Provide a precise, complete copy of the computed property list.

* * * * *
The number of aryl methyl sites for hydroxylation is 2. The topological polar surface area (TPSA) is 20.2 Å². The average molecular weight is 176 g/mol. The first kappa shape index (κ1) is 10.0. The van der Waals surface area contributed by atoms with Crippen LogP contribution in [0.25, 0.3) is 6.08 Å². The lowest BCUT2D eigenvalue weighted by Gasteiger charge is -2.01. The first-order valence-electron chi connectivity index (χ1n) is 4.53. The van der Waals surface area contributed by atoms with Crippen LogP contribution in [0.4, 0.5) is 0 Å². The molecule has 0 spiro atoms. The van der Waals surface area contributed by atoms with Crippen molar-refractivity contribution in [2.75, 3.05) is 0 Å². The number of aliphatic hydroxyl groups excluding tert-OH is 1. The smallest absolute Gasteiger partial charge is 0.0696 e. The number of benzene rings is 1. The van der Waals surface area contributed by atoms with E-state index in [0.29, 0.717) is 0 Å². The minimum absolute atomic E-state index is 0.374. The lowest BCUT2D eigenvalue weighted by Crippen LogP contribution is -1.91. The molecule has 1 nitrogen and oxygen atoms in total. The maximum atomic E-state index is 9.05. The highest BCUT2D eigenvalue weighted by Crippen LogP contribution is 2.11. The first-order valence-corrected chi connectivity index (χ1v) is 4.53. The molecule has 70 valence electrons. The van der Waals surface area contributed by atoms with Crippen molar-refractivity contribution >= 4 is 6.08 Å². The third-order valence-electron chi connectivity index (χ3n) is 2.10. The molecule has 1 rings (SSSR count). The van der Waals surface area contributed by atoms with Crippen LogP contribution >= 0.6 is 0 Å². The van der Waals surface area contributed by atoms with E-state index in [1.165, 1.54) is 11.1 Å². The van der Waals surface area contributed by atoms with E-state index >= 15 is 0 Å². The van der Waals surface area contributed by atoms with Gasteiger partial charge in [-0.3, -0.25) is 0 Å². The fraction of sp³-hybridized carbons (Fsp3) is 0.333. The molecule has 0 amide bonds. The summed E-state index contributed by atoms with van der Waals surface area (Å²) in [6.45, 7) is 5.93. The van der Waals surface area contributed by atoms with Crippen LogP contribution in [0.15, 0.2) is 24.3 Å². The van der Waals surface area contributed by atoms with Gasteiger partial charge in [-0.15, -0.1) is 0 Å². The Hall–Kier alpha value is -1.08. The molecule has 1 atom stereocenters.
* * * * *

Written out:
The number of aryl methyl sites for hydroxylation is 2. The topological polar surface area (TPSA) is 20.2 Å². The average molecular weight is 176 g/mol. The first kappa shape index (κ1) is 10.0. The van der Waals surface area contributed by atoms with Crippen LogP contribution in [0.25, 0.3) is 6.08 Å². The lowest BCUT2D eigenvalue weighted by Gasteiger charge is -2.01. The first-order valence-electron chi connectivity index (χ1n) is 4.53. The van der Waals surface area contributed by atoms with Crippen LogP contribution in [0.4, 0.5) is 0 Å². The molecule has 0 spiro atoms. The van der Waals surface area contributed by atoms with Crippen molar-refractivity contribution in [2.75, 3.05) is 0 Å². The number of aliphatic hydroxyl groups excluding tert-OH is 1. The smallest absolute Gasteiger partial charge is 0.0696 e. The number of benzene rings is 1. The van der Waals surface area contributed by atoms with E-state index in [0.29, 0.717) is 0 Å². The minimum absolute atomic E-state index is 0.374. The lowest BCUT2D eigenvalue weighted by Crippen LogP contribution is -1.91. The molecule has 1 nitrogen and oxygen atoms in total. The maximum atomic E-state index is 9.05. The highest BCUT2D eigenvalue weighted by Crippen LogP contribution is 2.11. The first-order valence-corrected chi connectivity index (χ1v) is 4.53. The molecule has 70 valence electrons. The van der Waals surface area contributed by atoms with Crippen molar-refractivity contribution >= 4 is 6.08 Å². The third-order valence-electron chi connectivity index (χ3n) is 2.10. The molecule has 1 rings (SSSR count). The van der Waals surface area contributed by atoms with Crippen LogP contribution >= 0.6 is 0 Å². The van der Waals surface area contributed by atoms with E-state index in [1.165, 1.54) is 11.1 Å². The van der Waals surface area contributed by atoms with E-state index >= 15 is 0 Å². The van der Waals surface area contributed by atoms with Gasteiger partial charge in [-0.3, -0.25) is 0 Å². The fraction of sp³-hybridized carbons (Fsp3) is 0.333. The molecule has 0 amide bonds. The summed E-state index contributed by atoms with van der Waals surface area (Å²) in [6.45, 7) is 5.93. The van der Waals surface area contributed by atoms with Crippen LogP contribution in [0.15, 0.2) is 24.3 Å². The van der Waals surface area contributed by atoms with Gasteiger partial charge in [-0.15, -0.1) is 0 Å². The Hall–Kier alpha value is -1.08. The molecule has 1 atom stereocenters.